But always, there was food…my constant companion. It never failed to nicely anesthetize me.

One night, just before my surgery, I was watching a weight loss show where they were talking about how you MUST deal with the issues from your past if you are going to succeed. I don’t know why this struck such a chord this time, but I really began to think about the girl I used to be and all the fear I still carried inside me.

It hit me like a tidal wave! I cried for the girl whose childhood abruptly ended at the age of 12. I cried for all that had been done to me. I cried because I had been so powerless. But then I realized with real clarity that I am no longer that powerless child! I had succeeded at everything I had truly worked for! I had a great job, and would never be dependent on anyone financially again! I had even learned to be assertive.

That night, I spoke to that little girl inside me. I made a promise to her. I told her that she would never be a victim again. That she was no longer powerless. That I was going to take care of her forever.

But could I do it without food?

One of the best things I did for myself was to line up an appointment with a therapist for one month after my surgery. Although that person did not work out and I ultimately found a therapist who specializes in addiction, it was such a comfort to me to have a support system in place. I haven’t gone to her more than a few times, but she is an anchor for me, and I know she’s there.

As I said in my previous post, my beloved sister died in my arms on December 28[sup']th[/sup]. I had postponed having my knee replaced to take care of her, and I foolishly thought I’d be doing well enough by the end of February to get through it ok. Well, I wasn’t. March was one of the bleakest months of my entire life between the physical pain, drugs, bad weather, isolation, and grief.

So how did I get through it? How else? I ate. Ice cream. candy. Cookies. Let me tell you right now, you can put down a lot of calories every day in 100-calorie increments. That is why you need to know beyond a doubt that what they say is true: They operate on your stomach, not your brain.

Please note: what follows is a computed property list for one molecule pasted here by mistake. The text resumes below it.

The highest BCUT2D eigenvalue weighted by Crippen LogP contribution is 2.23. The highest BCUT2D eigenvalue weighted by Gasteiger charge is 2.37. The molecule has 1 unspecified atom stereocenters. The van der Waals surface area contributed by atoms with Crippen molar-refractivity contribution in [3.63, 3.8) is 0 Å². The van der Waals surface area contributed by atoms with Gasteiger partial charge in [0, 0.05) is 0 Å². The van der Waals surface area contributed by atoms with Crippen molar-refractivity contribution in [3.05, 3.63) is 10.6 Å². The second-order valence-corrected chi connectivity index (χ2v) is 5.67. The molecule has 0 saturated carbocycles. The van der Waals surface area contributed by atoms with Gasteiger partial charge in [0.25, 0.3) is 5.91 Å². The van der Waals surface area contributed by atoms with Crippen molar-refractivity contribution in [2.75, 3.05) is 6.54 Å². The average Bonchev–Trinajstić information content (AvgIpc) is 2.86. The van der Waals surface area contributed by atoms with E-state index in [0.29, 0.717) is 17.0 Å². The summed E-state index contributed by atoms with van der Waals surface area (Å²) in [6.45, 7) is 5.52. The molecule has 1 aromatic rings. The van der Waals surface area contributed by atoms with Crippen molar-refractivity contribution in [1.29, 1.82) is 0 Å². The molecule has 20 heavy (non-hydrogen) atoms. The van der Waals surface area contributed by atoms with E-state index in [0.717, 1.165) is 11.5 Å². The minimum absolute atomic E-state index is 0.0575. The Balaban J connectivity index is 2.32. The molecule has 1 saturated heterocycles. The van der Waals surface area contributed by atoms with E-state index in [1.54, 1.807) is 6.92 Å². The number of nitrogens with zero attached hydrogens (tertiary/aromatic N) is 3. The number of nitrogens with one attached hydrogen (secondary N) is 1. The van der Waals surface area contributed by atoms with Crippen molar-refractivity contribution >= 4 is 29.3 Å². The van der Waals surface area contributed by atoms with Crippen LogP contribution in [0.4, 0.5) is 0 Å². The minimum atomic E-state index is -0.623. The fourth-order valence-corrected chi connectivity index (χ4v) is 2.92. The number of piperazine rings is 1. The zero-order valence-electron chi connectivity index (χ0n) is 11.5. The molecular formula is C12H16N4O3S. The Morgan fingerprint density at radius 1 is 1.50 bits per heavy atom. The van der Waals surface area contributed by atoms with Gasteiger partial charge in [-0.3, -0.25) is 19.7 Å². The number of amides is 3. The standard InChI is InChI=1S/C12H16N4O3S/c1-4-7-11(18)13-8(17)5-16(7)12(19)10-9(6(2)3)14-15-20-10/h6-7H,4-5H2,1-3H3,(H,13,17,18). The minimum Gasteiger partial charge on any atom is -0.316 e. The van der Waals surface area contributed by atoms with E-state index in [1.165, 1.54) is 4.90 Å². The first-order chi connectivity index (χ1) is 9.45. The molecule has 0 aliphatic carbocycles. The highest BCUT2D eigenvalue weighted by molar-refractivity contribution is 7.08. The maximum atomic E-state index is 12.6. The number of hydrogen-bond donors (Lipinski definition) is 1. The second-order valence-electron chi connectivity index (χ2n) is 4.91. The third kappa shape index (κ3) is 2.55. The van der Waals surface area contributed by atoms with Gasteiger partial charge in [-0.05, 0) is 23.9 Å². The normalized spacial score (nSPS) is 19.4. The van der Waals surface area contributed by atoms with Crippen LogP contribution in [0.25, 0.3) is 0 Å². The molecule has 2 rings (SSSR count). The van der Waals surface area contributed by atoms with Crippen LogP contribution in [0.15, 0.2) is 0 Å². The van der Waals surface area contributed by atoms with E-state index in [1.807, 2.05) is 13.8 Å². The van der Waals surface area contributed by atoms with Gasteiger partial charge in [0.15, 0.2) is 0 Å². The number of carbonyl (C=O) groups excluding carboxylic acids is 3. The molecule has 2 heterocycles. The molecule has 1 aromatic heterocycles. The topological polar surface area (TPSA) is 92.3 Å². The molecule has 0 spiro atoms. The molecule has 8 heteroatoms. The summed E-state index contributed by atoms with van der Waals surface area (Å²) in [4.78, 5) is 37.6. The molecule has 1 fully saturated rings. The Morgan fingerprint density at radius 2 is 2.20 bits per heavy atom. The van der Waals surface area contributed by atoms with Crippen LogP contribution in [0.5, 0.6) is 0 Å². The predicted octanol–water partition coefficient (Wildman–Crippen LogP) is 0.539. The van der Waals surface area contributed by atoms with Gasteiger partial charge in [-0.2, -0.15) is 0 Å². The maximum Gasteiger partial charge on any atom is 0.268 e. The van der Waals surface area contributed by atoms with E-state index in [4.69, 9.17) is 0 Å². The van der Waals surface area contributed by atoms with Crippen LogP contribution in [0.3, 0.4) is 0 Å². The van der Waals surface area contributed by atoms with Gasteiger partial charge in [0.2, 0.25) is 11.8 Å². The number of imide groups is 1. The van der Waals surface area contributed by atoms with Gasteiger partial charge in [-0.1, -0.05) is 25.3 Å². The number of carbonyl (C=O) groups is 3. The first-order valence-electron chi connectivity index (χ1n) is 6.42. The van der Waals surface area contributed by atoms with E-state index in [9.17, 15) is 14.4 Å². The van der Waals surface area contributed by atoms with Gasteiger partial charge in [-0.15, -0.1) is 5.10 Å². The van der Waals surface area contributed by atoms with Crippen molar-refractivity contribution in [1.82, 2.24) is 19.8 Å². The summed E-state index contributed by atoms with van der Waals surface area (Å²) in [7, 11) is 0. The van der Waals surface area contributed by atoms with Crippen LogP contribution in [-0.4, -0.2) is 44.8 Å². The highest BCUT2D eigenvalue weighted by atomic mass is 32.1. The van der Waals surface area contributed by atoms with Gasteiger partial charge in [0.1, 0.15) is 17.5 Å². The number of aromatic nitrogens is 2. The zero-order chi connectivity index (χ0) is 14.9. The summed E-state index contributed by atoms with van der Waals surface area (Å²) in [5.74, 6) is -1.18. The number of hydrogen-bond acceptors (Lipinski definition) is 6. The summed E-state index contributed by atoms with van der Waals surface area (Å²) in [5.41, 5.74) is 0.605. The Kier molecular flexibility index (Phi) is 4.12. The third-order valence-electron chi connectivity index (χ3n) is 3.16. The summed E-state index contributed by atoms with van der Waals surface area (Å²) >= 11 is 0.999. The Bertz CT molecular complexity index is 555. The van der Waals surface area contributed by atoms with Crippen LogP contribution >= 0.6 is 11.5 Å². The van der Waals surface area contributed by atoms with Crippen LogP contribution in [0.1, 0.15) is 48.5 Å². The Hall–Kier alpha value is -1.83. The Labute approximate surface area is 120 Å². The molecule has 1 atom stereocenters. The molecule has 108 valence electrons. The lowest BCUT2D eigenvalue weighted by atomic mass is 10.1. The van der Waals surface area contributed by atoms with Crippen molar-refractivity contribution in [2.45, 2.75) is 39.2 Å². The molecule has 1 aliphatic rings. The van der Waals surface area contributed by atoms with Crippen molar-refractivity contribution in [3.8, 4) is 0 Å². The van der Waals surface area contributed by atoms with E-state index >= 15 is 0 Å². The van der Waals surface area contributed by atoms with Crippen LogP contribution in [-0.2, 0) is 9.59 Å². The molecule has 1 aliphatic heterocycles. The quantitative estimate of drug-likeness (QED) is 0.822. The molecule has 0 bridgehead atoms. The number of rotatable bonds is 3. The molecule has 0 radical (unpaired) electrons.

So I spent March crying and eating. And then one day, as I was sobbing to my husband about my out-of-control eating, I wailed, “The worst part is, I’m letting myself down!”

“I’m letting myself down.” I could not back away from this statement.

I called my therapist to discuss the grief/eating cycle. She let me off the hook, saying, “Sometimes you just have to be in survival mode.” I got off the phone and thought about that a lot and realized even though I had been given permission to eat badly, eating badly no longer felt like my authentic self. For the first time, I knew that I had truly changed.

The old me believed that self care meant whatever felt good. The new me knows that self care can never equate to self destruction. The next day, all the junk food left the house.

I’m still sad. But I am empowered. I am not a victim, even of myself.

If you've hung in there through this long post I hope you'll leave me feedback and share your own story. In posting this, I sort of feel like I'm running down the street naked!

Soon, I plan to post on some of the logistical things I've found to work for me since my surgery. More practical! Less emotional!!

You are so brave and so honest to share this..thank you